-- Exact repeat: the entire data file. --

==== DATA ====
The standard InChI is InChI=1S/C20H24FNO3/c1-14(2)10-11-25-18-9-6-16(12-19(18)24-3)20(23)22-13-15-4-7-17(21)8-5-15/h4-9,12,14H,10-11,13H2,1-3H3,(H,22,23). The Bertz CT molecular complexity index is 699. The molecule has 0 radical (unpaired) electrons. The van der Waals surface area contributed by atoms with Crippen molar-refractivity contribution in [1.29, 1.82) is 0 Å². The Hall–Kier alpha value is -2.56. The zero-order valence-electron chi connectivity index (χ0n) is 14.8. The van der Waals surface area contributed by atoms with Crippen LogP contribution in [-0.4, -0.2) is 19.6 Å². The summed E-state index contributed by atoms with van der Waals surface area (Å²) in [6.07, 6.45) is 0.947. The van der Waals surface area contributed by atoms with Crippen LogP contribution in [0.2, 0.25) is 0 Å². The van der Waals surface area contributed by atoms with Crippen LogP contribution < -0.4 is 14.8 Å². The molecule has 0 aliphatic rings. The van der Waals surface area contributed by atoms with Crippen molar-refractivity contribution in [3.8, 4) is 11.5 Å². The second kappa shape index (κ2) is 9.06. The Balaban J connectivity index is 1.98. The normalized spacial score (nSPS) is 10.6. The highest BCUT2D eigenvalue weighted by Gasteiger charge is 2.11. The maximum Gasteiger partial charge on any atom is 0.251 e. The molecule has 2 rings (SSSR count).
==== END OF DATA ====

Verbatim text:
The standard InChI is InChI=1S/C20H24FNO3/c1-14(2)10-11-25-18-9-6-16(12-19(18)24-3)20(23)22-13-15-4-7-17(21)8-5-15/h4-9,12,14H,10-11,13H2,1-3H3,(H,22,23). The Bertz CT molecular complexity index is 699. The molecule has 0 radical (unpaired) electrons. The van der Waals surface area contributed by atoms with Crippen molar-refractivity contribution in [1.29, 1.82) is 0 Å². The Hall–Kier alpha value is -2.56. The zero-order valence-electron chi connectivity index (χ0n) is 14.8. The van der Waals surface area contributed by atoms with Crippen LogP contribution in [-0.4, -0.2) is 19.6 Å². The summed E-state index contributed by atoms with van der Waals surface area (Å²) in [6.07, 6.45) is 0.947. The van der Waals surface area contributed by atoms with Crippen LogP contribution in [0.2, 0.25) is 0 Å². The van der Waals surface area contributed by atoms with Crippen LogP contribution < -0.4 is 14.8 Å². The molecule has 0 aliphatic rings. The van der Waals surface area contributed by atoms with Crippen molar-refractivity contribution in [3.8, 4) is 11.5 Å². The second kappa shape index (κ2) is 9.06. The Balaban J connectivity index is 1.98. The normalized spacial score (nSPS) is 10.6. The highest BCUT2D eigenvalue weighted by Gasteiger charge is 2.11. The maximum Gasteiger partial charge on any atom is 0.251 e. The molecule has 2 rings (SSSR count).